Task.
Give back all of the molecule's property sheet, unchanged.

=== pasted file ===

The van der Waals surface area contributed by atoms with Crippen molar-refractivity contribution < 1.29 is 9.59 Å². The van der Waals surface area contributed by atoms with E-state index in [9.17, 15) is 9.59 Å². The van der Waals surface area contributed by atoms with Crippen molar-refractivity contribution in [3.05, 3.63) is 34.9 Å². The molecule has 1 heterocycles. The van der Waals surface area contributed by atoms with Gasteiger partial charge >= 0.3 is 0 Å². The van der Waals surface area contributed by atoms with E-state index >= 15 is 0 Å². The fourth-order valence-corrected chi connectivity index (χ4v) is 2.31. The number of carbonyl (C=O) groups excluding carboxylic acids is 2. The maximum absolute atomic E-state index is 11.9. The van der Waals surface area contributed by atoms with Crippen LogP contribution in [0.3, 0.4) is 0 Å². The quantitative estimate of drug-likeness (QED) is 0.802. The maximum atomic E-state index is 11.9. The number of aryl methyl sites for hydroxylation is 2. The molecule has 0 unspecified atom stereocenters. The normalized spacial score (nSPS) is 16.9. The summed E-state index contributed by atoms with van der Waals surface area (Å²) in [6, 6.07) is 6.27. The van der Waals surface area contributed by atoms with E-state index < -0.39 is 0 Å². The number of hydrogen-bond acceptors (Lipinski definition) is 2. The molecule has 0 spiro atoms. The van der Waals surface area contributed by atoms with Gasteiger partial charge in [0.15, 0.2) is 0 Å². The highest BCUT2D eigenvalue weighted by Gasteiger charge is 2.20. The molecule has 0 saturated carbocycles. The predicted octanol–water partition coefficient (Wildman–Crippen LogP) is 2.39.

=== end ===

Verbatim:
The van der Waals surface area contributed by atoms with Crippen molar-refractivity contribution < 1.29 is 9.59 Å². The van der Waals surface area contributed by atoms with E-state index in [9.17, 15) is 9.59 Å². The van der Waals surface area contributed by atoms with Crippen molar-refractivity contribution in [3.05, 3.63) is 34.9 Å². The molecule has 1 heterocycles. The van der Waals surface area contributed by atoms with Gasteiger partial charge >= 0.3 is 0 Å². The van der Waals surface area contributed by atoms with E-state index >= 15 is 0 Å². The fourth-order valence-corrected chi connectivity index (χ4v) is 2.31. The number of carbonyl (C=O) groups excluding carboxylic acids is 2. The maximum absolute atomic E-state index is 11.9. The van der Waals surface area contributed by atoms with Crippen LogP contribution in [0.3, 0.4) is 0 Å². The quantitative estimate of drug-likeness (QED) is 0.802. The maximum atomic E-state index is 11.9. The number of aryl methyl sites for hydroxylation is 2. The molecule has 0 unspecified atom stereocenters. The normalized spacial score (nSPS) is 16.9. The summed E-state index contributed by atoms with van der Waals surface area (Å²) in [6, 6.07) is 6.27. The van der Waals surface area contributed by atoms with E-state index < -0.39 is 0 Å². The number of hydrogen-bond acceptors (Lipinski definition) is 2. The molecule has 0 spiro atoms. The van der Waals surface area contributed by atoms with Gasteiger partial charge in [0.15, 0.2) is 0 Å². The highest BCUT2D eigenvalue weighted by Gasteiger charge is 2.20. The molecule has 0 saturated carbocycles. The predicted octanol–water partition coefficient (Wildman–Crippen LogP) is 2.39.